Former Romanian Prime Minister Adrian Nastase was sentenced Monday to two years in prison for corruption in the first trial of a high ranking official in Romania since communist rule.
The Romanian Supreme Court convicted Nastase for illegally raising US$2.1 million for his presidential campaign in 2004, when he ran as the Social Democrat Party candidate. Nastase served as Prime Minister between 2000 and 2004, while the Social Democrat Party was in power. Nastase is currently considered an important figure in the opposition coalition.
Nastase, 61, was convicted of illegally using the proceeds from a 2004 symposium dubbed "Quality Trophy," organized by the State Inspectorate for Quality in Construction, to fund his own presidential campaign.
The trial began in January 2009, after Nastase was accused of using his position as party leader to further his own interests.
Five others were charged in the case, and received sentences of up to seven years in prison. Nastase announced that he is planning to appeal his conviction.
“There is no evidence against me and I will appeal the court’s decision,” Nastase told Romanian television Realitatea TV. “This is an attempt to keep me away from the political life.”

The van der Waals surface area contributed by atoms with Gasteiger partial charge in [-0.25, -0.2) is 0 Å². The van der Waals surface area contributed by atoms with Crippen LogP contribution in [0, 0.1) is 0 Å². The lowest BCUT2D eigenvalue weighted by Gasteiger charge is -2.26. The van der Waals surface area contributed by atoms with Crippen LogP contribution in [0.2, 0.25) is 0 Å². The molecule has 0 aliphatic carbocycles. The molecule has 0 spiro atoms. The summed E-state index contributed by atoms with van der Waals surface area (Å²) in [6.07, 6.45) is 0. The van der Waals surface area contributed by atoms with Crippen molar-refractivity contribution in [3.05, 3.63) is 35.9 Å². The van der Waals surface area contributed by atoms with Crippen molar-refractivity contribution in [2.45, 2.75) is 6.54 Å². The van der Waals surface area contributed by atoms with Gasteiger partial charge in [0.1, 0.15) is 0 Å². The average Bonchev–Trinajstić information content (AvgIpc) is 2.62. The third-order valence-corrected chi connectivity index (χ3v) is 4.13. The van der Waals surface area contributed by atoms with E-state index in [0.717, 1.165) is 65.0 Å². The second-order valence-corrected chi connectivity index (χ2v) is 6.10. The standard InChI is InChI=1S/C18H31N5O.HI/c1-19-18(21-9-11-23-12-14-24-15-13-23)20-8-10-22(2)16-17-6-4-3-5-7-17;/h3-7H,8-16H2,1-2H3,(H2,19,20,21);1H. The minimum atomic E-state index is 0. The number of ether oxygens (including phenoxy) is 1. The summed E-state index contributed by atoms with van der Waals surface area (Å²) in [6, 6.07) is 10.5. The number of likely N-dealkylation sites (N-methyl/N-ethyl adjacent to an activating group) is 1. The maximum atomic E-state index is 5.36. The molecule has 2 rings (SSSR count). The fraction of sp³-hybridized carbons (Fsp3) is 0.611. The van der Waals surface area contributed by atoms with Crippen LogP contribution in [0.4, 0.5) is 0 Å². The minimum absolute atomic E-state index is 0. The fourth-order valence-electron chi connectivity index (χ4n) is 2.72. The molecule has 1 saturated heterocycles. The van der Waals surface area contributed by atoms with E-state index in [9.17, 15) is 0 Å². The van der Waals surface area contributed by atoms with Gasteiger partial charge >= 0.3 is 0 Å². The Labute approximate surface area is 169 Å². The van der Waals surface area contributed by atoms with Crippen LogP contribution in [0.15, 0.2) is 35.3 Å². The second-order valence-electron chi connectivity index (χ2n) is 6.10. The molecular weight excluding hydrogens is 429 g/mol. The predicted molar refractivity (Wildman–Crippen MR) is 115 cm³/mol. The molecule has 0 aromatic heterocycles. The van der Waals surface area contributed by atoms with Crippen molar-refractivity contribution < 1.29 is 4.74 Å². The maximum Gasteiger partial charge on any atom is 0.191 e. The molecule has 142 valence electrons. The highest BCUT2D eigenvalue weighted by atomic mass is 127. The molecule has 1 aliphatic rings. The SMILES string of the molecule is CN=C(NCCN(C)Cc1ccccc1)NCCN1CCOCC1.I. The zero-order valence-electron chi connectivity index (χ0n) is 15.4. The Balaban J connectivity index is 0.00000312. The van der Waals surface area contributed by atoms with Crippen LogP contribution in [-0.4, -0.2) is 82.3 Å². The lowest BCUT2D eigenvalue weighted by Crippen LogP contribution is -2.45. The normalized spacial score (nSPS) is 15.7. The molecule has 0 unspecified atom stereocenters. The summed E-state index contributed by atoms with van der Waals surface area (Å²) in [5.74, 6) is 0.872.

Nastase was also accused of giving a US$400,000 bribe to the head of the anti-money laundering agency during his term as Prime Minister in an attempt to stop a probe into his wife’s bank account. He was acquitted on these charges in December 2011. The case became known as "Aunt Tamara," because Nastase claimed that the money in his wife's account belonged to her aunt Tamara.
Romania is under pressure from both the European Union and its own citizens to crack down on corruption. Concerns within the European Union about corruption in the country remain one of the key barriers its entry into the visa-free Schengen zone.
During the past two weeks, thousands of Romanians have taken to the street to protest what they perceive as rampant government corruption and declining living standards in the country.
According to Transparency International, corruption in Romania is still rampant. In the 2011 Corruption Perceptions Index, Romania tied with China for 75th place out of 182 countries.